Off-premise catering allowed us to grow our revenue without the restriction of a restaurant that has a maximum capacity and we were able to cater all sizes of events in Vancouver or in other parts of the world.  To spur business growth, I was always challenging my team to do bigger events.  One of the boldest moves we made was going after the six-week contract to cater at BC Canada Place in Torino for the 2006 Winter Olympics.  We were the successful bidder and had an amazing experience!  In 2008, we were the successful bidder for a five-month catering contract at BC Canada Pavilion in Beijing for the Summer Olympics.  Yes, we were a little scared but also confident that we could be successful with enough planning and the right team.  All of the planning, experience and connections we made helped us to win an incredible amount of business at the 2010 Vancouver Winter Olympics.  It also resulted in us starting a permanent catering division of the company in Beijing, China.

Our catering team has been recognized by our peers with many awards and accolades.  Many of our employees have been with us for 10 to 20 years and one employee Lori, has been with us for 25 years!  One day I said to Lori:  “Wow you’ve been working with us for 25 years, how did that happen?”  Her response was: ”That’s easy…great company and leadership. It rarely felt like work!”   To be really good at catering you have to have a team that supports, respects and values each other and Lori is a perfect example.  You will hear her say “how can I help” never “that’s not my job”.

As a creative, easily distracted and impatient entrepreneur, I had a hard time getting onto the systems and processes bandwagon.  Fortunately my executive chef and director of operations love systems and focused time and attention on creating systems and production processes that make us efficient and give our clients a consistent product.  During 18 days of the Vancouver Winter Olympics in 2010, we catered 578 events, served 59,279 guests and had a daily average of 500 service, kitchen and operations staff.  There is no way we could have done that successfully without a lot of well established, effective systems.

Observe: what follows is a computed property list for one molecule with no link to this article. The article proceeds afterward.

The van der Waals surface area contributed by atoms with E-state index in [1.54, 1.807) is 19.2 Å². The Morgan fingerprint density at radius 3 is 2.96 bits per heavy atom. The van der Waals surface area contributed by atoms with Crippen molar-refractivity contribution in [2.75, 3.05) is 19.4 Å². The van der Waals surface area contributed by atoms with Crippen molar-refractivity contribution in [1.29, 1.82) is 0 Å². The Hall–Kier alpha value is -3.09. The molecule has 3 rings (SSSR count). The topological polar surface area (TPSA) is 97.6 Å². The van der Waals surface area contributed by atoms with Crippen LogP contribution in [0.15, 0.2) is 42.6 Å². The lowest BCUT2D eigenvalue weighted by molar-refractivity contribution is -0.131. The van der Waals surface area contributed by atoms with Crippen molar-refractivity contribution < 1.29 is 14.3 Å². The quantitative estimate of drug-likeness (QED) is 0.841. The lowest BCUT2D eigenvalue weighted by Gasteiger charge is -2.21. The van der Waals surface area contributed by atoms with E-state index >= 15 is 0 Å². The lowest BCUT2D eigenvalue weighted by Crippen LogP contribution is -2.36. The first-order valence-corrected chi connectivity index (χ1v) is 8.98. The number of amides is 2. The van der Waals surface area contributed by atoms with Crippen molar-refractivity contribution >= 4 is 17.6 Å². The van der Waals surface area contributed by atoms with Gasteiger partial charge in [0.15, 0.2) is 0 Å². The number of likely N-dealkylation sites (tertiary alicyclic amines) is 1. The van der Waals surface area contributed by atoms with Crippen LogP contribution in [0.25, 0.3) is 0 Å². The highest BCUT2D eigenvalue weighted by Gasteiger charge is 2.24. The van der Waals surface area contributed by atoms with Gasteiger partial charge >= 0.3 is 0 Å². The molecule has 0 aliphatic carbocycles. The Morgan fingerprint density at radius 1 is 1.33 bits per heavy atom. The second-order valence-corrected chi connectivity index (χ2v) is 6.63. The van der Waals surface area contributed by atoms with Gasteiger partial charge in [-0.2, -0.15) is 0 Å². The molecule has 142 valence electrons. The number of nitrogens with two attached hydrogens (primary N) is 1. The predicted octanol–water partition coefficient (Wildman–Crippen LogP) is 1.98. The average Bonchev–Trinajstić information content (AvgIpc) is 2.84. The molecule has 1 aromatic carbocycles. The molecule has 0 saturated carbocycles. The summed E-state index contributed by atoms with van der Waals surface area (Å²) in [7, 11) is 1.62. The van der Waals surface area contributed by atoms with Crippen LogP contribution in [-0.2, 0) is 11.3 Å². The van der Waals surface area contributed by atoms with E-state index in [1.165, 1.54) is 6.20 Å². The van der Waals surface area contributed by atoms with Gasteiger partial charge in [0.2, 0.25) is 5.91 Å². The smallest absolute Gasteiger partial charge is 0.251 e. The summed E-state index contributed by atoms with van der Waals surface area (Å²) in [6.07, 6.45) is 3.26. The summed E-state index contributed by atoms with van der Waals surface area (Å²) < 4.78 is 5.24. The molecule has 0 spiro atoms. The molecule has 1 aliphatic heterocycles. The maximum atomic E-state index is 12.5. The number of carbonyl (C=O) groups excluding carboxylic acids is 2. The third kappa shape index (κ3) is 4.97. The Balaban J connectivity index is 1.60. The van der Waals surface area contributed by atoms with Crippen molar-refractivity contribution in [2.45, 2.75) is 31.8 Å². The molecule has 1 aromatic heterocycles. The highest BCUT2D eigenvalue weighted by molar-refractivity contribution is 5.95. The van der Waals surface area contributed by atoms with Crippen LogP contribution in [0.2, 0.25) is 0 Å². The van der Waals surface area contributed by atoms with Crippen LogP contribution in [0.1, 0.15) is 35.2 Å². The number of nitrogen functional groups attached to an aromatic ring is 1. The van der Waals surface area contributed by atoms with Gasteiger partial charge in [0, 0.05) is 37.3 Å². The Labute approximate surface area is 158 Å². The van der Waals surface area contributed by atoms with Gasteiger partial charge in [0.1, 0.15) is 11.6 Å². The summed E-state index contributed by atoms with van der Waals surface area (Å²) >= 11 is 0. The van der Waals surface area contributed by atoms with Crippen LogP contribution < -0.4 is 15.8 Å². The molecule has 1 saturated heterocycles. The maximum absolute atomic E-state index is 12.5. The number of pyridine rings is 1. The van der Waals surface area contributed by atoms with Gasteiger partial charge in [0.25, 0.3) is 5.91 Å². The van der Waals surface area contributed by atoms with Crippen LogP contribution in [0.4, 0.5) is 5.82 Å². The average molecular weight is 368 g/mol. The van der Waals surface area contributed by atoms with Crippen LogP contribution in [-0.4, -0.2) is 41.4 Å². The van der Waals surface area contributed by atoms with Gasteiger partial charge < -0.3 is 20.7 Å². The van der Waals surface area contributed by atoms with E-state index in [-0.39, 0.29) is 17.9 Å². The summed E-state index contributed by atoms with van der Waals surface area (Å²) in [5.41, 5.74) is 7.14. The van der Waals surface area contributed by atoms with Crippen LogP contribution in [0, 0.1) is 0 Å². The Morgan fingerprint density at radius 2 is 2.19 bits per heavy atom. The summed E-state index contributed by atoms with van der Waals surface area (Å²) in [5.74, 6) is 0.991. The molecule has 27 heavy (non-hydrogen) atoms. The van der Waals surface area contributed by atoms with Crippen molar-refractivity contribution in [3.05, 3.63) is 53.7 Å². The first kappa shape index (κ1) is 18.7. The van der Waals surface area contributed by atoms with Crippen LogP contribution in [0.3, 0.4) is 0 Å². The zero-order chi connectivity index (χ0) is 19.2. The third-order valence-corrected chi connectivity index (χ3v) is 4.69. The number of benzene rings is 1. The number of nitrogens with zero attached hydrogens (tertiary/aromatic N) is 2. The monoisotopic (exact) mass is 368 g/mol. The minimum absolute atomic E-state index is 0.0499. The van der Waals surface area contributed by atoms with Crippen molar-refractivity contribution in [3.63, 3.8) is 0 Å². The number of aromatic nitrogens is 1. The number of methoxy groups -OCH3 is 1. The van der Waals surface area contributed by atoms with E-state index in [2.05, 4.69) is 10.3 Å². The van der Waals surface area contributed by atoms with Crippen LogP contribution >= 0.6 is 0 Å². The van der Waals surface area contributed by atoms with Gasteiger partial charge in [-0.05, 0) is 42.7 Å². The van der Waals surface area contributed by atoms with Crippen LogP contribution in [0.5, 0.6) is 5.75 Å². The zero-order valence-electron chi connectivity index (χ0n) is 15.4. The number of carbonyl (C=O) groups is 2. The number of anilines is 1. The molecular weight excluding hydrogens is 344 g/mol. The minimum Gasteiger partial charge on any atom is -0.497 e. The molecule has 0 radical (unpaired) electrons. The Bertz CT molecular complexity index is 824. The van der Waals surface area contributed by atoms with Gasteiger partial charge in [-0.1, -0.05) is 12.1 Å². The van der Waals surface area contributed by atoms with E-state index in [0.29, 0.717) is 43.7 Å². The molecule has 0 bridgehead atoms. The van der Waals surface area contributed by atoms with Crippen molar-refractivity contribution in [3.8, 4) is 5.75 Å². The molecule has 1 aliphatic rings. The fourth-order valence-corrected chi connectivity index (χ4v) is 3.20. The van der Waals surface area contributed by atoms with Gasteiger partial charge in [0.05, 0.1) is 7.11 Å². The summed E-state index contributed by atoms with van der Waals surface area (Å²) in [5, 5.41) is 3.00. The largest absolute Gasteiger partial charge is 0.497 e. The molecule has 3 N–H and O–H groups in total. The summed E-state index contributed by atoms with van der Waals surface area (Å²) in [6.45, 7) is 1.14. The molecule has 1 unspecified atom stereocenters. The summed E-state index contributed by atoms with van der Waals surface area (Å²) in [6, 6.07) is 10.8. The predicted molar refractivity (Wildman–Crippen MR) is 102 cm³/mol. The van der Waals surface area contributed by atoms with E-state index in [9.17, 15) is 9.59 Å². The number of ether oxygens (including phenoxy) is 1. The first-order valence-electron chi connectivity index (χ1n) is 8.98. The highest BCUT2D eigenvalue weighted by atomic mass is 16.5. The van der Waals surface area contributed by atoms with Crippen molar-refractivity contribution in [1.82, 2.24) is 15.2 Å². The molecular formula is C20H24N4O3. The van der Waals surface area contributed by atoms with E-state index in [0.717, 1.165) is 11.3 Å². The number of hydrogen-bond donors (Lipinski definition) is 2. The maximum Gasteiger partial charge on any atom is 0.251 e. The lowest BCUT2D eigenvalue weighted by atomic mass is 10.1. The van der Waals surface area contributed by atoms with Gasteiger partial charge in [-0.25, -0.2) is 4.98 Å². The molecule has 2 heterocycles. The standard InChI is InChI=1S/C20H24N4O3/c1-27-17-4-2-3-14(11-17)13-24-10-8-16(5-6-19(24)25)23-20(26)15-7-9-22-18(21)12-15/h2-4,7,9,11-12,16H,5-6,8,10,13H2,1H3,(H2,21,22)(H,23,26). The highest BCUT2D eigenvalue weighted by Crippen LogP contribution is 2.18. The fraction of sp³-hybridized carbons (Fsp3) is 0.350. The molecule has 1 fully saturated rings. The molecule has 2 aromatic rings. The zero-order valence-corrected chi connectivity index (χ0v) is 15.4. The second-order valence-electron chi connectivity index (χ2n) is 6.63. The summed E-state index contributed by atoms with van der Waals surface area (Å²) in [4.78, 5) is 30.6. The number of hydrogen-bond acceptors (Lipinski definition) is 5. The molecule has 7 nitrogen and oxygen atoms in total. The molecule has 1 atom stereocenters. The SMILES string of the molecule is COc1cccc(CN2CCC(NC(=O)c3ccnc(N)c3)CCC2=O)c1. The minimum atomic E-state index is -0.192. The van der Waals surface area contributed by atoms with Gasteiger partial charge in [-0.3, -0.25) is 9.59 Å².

We have always been customer focused.  Culinary Capers started primarily offering corporate catering and was the only company in our market doing last minute, same-day lunch delivery.  Executive assistants looked like miracle workers when they could get a beautiful lunch delivered for 10 guests with an hour’s notice.  Last-minute orders incur extra cost, but we pull out all the stops and get it done.  There are days when the accountant, managing partner and event planners jump in their cars to get a last minute order to a client.

Creating a brand requires marketing.  When I first started in business I had no marketing budget or plan.  Fortunately my husband came to the rescue and took on the marketing role for no pay.  He revamped the logo, created a corporate catering brochure and went door to door introducing the company to corporate clients.  That was year four, and by year five business had doubled –  if only I had done it earlier!  Marketing became a key component of creating our brand.  Since developing a website in 1998, we have added blogging, Facebook, Instagram, Twitter and Pinterest.

Credit:   See article in the May/June 2014 issue of Canadian Restaurant & Foodservice News
Link to PDF of Article
Photo:  imps.ca